Thompson and Thomas H. Smith met with the intention of forming a set of rules that would be widely adopted by other clubs. The committee debated rules used in English public school games; Wills pushed for various rugby football rules he learnt during his schooling.

The first rules share similarities with these games, and were shaped to suit to Australian conditions. Harrison , a seminal figure in Australian football, recalled that his cousin Wills wanted "a game of our own".

The Melbourne football rules were widely distributed and gradually adopted by the other Victorian clubs. The rules were updated several times during the s to accommodate the rules of other influential Victorian football clubs.

A significant redraft in by H. Harrison's committee accommodated the Geelong Football Club 's rules, making the game then known as "Victorian Rules" increasingly distinct from other codes.

It soon adopted cricket fields and an oval ball, used specialised goal and behind posts, and featured bouncing the ball while running and spectacular high marking.

The game spread quickly to other Australian colonies. Outside its heartland in southern Australia, the code experienced a significant period of decline following World War I but has since grown throughout Australia and in other parts of the world , and the Australian Football League emerged as the dominant professional competition.

During the early s, there were increasing attempts in England to unify and reconcile the various public school games. Thring, who had been one of the driving forces behind the original Cambridge Rules, was a master at Uppingham School and he issued his own rules of what he called "The Simplest Game" these are also known as the Uppingham Rules.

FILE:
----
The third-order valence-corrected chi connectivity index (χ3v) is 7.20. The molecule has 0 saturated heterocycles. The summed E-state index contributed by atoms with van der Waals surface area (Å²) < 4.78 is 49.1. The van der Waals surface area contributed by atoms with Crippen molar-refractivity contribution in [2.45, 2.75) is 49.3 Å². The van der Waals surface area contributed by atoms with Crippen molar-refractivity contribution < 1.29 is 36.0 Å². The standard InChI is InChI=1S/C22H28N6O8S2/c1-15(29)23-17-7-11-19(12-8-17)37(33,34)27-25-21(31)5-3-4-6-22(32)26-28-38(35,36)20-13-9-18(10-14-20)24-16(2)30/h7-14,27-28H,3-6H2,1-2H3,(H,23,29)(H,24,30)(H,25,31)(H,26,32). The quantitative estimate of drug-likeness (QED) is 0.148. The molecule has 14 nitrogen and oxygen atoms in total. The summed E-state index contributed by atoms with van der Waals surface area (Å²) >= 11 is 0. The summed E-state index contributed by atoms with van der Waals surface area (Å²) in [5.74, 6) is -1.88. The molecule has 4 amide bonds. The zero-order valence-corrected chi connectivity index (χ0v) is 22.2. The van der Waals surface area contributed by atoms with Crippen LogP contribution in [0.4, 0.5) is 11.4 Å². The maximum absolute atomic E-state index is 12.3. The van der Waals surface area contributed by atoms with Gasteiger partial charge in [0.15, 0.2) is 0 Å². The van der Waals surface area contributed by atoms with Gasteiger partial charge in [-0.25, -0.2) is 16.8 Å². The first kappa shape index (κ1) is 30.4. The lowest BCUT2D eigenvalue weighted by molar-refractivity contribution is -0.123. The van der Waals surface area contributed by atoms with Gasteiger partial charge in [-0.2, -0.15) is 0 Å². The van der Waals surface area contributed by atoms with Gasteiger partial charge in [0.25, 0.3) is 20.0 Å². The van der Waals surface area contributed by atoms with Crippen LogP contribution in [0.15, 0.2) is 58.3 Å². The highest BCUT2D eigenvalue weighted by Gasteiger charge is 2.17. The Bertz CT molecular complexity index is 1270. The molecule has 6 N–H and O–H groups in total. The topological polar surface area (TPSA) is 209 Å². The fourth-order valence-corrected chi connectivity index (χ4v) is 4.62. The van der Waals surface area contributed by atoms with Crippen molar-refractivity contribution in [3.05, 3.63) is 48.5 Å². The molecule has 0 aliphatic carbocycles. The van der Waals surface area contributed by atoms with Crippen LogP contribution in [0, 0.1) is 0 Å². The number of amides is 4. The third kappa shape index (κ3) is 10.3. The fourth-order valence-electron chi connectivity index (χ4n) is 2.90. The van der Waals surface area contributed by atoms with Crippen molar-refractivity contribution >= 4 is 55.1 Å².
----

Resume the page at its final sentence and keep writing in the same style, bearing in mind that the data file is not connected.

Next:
In early October another new revised version of the Cambridge Rules was drawn up by a seven member committee representing former pupils from Harrow, Shrewsbury, Eton, Rugby, Marlborough and Westminster.

The aim of the Association was to establish a single unifying code and regulate the playing of the game among its members.

Following the first meeting, the public schools were invited to join the association. All of them declined, except Charterhouse and Uppingham.

In total, six meetings of the FA were held between October and December After the third meeting, a draft set of rules were published.

However, at the beginning of the fourth meeting, attention was drawn to the recently published Cambridge Rules of The Cambridge rules differed from the draft FA rules in two significant areas; namely running with carrying the ball and hacking kicking opposing players in the shins.

The two contentious FA rules were as follows:. A player shall be entitled to run with the ball towards his adversaries' goal if he makes a fair catch, or catches the ball on the first bound; but in case of a fair catch, if he makes his mark he shall not run.

If any player shall run with the ball towards his adversaries' goal, any player on the opposite side shall be at liberty to charge, hold, trip or hack him, or to wrest the ball from him, but no player shall be held and hacked at the same time.

At the fifth meeting it was proposed that these two rules be removed. Most of the delegates supported this, but F. Campbell , the representative from Blackheath and the first FA treasurer, objected.

However, the motion to ban running with the ball in hand and hacking was carried and Blackheath withdrew from the FA.

After the final meeting on 8 December, the FA published the " Laws of Football ", the first comprehensive set of rules for the game later known as Association Football.

The term "soccer", in use since the late 19th century, derives from an Oxford University abbreviation of "Association".